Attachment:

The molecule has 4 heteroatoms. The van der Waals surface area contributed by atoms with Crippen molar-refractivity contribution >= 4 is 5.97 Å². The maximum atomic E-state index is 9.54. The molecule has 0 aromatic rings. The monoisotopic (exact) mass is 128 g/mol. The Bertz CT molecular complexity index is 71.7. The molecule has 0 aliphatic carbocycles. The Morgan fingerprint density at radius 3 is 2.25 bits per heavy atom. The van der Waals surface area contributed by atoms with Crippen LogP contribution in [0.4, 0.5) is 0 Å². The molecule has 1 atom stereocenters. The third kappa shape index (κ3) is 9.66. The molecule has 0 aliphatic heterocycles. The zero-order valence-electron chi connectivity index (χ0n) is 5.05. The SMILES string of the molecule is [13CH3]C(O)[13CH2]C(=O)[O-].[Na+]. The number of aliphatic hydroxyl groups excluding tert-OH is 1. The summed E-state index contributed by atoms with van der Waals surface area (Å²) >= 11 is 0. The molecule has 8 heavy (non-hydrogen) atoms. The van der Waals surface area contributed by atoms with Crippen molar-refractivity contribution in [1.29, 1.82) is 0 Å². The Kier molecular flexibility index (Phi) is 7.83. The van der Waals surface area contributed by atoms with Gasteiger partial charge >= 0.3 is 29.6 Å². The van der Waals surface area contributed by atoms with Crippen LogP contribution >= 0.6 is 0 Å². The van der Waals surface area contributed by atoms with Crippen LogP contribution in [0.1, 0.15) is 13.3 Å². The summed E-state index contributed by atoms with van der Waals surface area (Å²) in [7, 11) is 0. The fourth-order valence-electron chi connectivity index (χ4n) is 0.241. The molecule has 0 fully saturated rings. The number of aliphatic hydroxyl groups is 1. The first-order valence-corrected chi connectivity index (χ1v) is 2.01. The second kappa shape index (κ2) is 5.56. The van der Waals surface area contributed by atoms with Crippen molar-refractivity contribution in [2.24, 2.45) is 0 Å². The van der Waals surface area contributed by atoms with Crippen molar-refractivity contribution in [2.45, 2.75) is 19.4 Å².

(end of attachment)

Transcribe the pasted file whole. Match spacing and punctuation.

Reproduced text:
The molecule has 4 heteroatoms. The van der Waals surface area contributed by atoms with Crippen molar-refractivity contribution >= 4 is 5.97 Å². The maximum atomic E-state index is 9.54. The molecule has 0 aromatic rings. The monoisotopic (exact) mass is 128 g/mol. The Bertz CT molecular complexity index is 71.7. The molecule has 0 aliphatic carbocycles. The Morgan fingerprint density at radius 3 is 2.25 bits per heavy atom. The van der Waals surface area contributed by atoms with Crippen LogP contribution in [0.4, 0.5) is 0 Å². The molecule has 1 atom stereocenters. The third kappa shape index (κ3) is 9.66. The molecule has 0 aliphatic heterocycles. The zero-order valence-electron chi connectivity index (χ0n) is 5.05. The SMILES string of the molecule is [13CH3]C(O)[13CH2]C(=O)[O-].[Na+]. The number of aliphatic hydroxyl groups excluding tert-OH is 1. The summed E-state index contributed by atoms with van der Waals surface area (Å²) >= 11 is 0. The molecule has 8 heavy (non-hydrogen) atoms. The van der Waals surface area contributed by atoms with Crippen molar-refractivity contribution in [1.29, 1.82) is 0 Å². The Kier molecular flexibility index (Phi) is 7.83. The van der Waals surface area contributed by atoms with Gasteiger partial charge >= 0.3 is 29.6 Å². The van der Waals surface area contributed by atoms with Crippen LogP contribution >= 0.6 is 0 Å². The van der Waals surface area contributed by atoms with Crippen LogP contribution in [0.1, 0.15) is 13.3 Å². The summed E-state index contributed by atoms with van der Waals surface area (Å²) in [7, 11) is 0. The fourth-order valence-electron chi connectivity index (χ4n) is 0.241. The molecule has 0 fully saturated rings. The number of aliphatic hydroxyl groups is 1. The first-order valence-corrected chi connectivity index (χ1v) is 2.01. The second kappa shape index (κ2) is 5.56. The van der Waals surface area contributed by atoms with Crippen molar-refractivity contribution in [2.24, 2.45) is 0 Å². The van der Waals surface area contributed by atoms with Crippen molar-refractivity contribution in [2.45, 2.75) is 19.4 Å².